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Amazon.com: The Last Man on Earth [VHS]: Vincent Price, Franca Bettoia,  Emma Danieli, Giacomo Rossi Stuart, Umberto Raho, Christi Courtland,  Antonio Corevi, Ettore Ribotta, Carolyn De Fonseca, Rolando De Rossi,  Giuseppe Mattei,First, a little history…

These days, the backdrop of a zombie apocalypse can hardly be considered jaw droppingly original. With such beloved properties such as THE WALKING DEAD (2010), NIGHT OF THE LIVING DEAD (1968) and about a million in between, the zombie hoard concept has staggered and moaned its way into our hearts. Funny thing is, boil ‘em down to their component parts and you’ll find there are essentially two types of zombie films: Pre-Apocalypse and Post. But in the early 1950s, the idea of a world where mankind had been put on the endangered species list was unheard of. Lucky for us that in 1954, genre master Richard Matheson penned a novel that changed all of that.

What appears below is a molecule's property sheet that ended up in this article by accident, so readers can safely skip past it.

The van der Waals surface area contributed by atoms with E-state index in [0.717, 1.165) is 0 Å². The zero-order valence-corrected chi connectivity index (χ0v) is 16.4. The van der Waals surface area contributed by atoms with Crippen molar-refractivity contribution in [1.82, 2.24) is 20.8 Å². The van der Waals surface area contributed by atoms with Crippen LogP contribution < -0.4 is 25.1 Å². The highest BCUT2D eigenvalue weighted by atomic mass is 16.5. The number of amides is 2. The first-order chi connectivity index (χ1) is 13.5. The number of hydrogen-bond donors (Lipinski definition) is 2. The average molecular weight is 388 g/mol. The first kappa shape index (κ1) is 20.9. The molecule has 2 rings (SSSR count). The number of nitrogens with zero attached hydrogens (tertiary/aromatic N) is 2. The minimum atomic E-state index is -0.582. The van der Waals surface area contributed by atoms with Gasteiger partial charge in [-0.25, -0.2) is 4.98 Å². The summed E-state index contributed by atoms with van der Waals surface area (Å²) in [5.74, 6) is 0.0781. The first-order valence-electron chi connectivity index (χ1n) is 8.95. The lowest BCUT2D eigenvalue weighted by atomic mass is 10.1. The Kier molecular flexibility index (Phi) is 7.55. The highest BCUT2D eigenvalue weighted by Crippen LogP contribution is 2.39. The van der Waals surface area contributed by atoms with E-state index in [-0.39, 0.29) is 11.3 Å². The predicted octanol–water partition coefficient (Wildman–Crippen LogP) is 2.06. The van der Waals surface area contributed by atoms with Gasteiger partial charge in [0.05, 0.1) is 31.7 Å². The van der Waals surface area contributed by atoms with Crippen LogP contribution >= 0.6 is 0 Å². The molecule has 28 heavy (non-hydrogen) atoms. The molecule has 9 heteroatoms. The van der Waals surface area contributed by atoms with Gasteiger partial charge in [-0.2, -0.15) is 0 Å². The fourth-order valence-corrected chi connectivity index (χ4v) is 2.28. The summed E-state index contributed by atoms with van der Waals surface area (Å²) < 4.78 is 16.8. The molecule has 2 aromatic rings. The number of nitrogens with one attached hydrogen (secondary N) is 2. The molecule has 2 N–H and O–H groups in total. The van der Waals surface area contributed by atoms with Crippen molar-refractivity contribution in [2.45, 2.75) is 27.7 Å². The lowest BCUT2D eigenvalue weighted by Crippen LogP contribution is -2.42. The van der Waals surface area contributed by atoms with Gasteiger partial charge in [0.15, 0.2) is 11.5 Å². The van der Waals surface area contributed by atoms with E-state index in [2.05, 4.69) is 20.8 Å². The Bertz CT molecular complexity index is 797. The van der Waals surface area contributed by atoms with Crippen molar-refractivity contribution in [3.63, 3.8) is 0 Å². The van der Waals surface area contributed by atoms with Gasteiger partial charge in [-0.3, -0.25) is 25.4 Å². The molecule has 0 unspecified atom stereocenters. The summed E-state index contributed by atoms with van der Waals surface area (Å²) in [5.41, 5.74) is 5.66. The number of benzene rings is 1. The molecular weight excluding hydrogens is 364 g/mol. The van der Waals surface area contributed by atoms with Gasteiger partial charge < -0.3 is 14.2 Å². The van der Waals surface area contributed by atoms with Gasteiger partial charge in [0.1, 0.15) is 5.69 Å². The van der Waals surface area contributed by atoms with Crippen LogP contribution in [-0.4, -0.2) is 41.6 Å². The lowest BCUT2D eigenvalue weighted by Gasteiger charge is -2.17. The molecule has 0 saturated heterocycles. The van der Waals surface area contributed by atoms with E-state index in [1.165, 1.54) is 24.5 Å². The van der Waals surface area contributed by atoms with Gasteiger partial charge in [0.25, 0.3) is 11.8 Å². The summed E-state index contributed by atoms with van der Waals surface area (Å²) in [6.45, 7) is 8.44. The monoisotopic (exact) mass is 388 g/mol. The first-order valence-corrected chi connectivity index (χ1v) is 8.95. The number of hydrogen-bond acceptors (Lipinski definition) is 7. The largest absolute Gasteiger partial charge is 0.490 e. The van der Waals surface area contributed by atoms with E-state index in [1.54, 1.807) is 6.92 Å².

In the world of Science Fiction and Horror, “I Am Legend” is kind of an important book. It inspired not only what is considered by many to be the quintessential zombie film (Romero’s NIGHT OF THE LIVING DEAD, 1968), but also three direct adaptations (including THE OMEGA MAN, 1971 & I AM LEGEND, 2007) and essentially an entire subgenre of horror. In other words, if the Zombie Apocalypse compels you to write a thank you note, it should probably be addressed to Richard Matheson.
But enough of that…
Tonight’s film is not only the first to adapt the story “I Am Legend”, it also happens to be the most faithful to the source material.